Operation Stösser (English: Operation Auk) was a paratroop drop into the American rear in the High Fens area during the Battle of the Bulge. Their objective was to take and hold the "Baraque Michel" crossroads until the arrival of the 12th SS Panzer Division. The operation was led by Oberst Friedrich August Freiherr von der Heydte. He was given only 8 days to prepare the mission. The majority of the paratroopers and pilots assigned to the operation were untrained and inexperienced. The mission was a complete failure. It was the German paratroopers' only nighttime drop during World War II.
Oberst Freiherr Friedrich August Freiherr von der Heydte, hero of the legendary if ill-fated airborne assault on Crete,:88 was summoned on December 8 and told to prepare for a mission, but not given any details. Von der Heydte was given only eight days to prepare. He wanted to use his own regiment, but this was forbidden because their movement might alert the Allies to the impending counterattack. Instead, he was provided with a Kampfgruppe of 800 men. The II Parachute Corps was tasked with contributing 100 men from each of its regiments. Instead of contributing their best men as ordered, the regiments sent their misfits and troublemakers. Von der Heydte could not afford to resist too strongly. A cousin of Claus von Stauffenberg, a central figure in the July 20, 1944 assassination attempt on Hitler, von der Heydte was under scrutiny.:218
In loyalty to their command, 150 men from von der Heydte's own unit, the 6th Parachute Regiment, went against orders and joined him.:130 To avoid alerting the Allies, the Germans planned to conduct the drop without prior reconnaissance or current aerial photographs.
Lack of training
The men had little time to establish any unit cohesion or train together. Many of the men assigned to von der Heydte had never jumped out of an airplane before.:88 Von der Heydte later commented, "Never in my entire career had I been in command of a unit with less fighting spirit.":130
On December 13, von der Heydte visited the headquarters of Army Group B near Münstereifel to complain that the resources allocated to him for the operation were wholly inadequate. Field Marshal Walter Model, who had tried to persuade Hitler to attempt a less ambitious counterattack, replied that he gave the entire Ardennes Offensive less than a 10% chance of succeeding. Model told him it was necessary to make the attempt. "It must be done because this offensive is the last chance to conclude the war favorably.":132
Assault delay and mis-drops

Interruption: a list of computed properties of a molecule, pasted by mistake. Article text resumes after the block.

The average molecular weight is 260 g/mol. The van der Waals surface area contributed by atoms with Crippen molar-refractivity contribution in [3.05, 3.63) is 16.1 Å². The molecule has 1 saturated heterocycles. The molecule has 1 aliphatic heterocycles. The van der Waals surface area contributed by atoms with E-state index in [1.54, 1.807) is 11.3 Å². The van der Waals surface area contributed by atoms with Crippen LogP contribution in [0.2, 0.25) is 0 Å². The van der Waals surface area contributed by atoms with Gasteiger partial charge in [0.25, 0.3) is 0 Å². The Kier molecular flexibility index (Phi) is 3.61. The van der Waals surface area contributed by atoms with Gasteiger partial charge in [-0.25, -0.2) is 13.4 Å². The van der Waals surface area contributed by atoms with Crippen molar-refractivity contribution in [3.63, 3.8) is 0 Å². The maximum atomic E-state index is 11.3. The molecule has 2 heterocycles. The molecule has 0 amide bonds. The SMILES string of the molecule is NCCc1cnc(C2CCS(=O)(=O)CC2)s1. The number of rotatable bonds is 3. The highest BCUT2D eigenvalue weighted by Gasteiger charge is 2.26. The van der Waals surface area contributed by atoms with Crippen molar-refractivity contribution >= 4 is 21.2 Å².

The drop was delayed for a day when the assigned aircraft did not show up. The new drop time was set for 03:00 on 17 December; the drop zone was 7 miles (11 km) north of Malmedy. Their objective was to seize the crossroads and hold it for approximately twenty-four hours until relieved by the 12th SS Panzer Division, hampering the Allied flow of reinforcements and supplies into the area.:130
Just after midnight on 17 December, 112 Ju 52 transport planes with around 1,300 Fallschirmjäger took off during a powerful snowstorm with strong winds and considerable low cloud cover. The Luftwaffe was very short of experienced pilots. Many of the Ju 52 transport pilots had never flown them before, half had never flown in combat,:130, nor were they trained to conduct drops at night or to fly in formation.:88 Pathfinders from the Nachtschlachtgruppe 20 were supposed to lead the way, but the pilots were so inexperienced that they flew with their navigation lights on.:132
Many planes went off course. Two hundred and fifty men were dropped near Bonn, 50 miles (80 km) from the intended drop zone.:89 Some landed with their troops still on board.:161 Strong winds deflected many paratroopers whose planes were relatively close to the intended drop zone and made their landings far rougher. Only a fraction of the force landed near the intended drop zone. Since many of the German paratroopers were very inexperienced, some were crippled upon impact and died where they fell. Some were found the following spring when the snow melted.:218
Confusion among Americans
Because of the extensive dispersal of the drop, Fallschirmjäger were reported all over the Ardennes, and the Allies believed a major division-sized jump had taken place, causing the Americans much confusion and convincing them to allocate men to secure the rear instead of facing the main German thrust at the front.:88 An entire U.S. infantry regiment of 3000 men (U.S. 18th Infantry) along with an armored combat command of 300 tanks and 2,000 men searched several days for the German force.:136 The 12th SS Panzer Division, unable to defeat the Americans at Elsenborn Ridge, never arrived.
By noon on 17 December, von der Heydte's unit had scouted the woods and rounded up a total of around 300 troops. With only enough ammunition for a single fight, the force was too small to take the crossroads on its own. Oberst von der Heydte first planned to wait for the arrival of the 12th SS Panzer Division when they would suddenly seize the crossroads just before their arrival. After three days of waiting, he abandoned these revised plans and instead converted his mission to reconnaissance. General Model had scoffed at von der Heydte's request for carrier pigeons, and none of the unit's radios survived the drop, so he was unable to report the detailed information he gathered.:89
Withdrawal to Germany
With only a single day's food supply and limited water, on 19 December von der Heydte withdrew his forces towards the German lines. He used their limited ammunition to attack the rear of the American lines. Only about one-third of his weary men reached the German rear. Oberst von der Heydte, wounded, frostbitten, suffering from pneumonia, and exhausted, knocked on doors in Monschau until he found a friendly German family. The next morning he sent a boy with a surrender note to the Allies.:90
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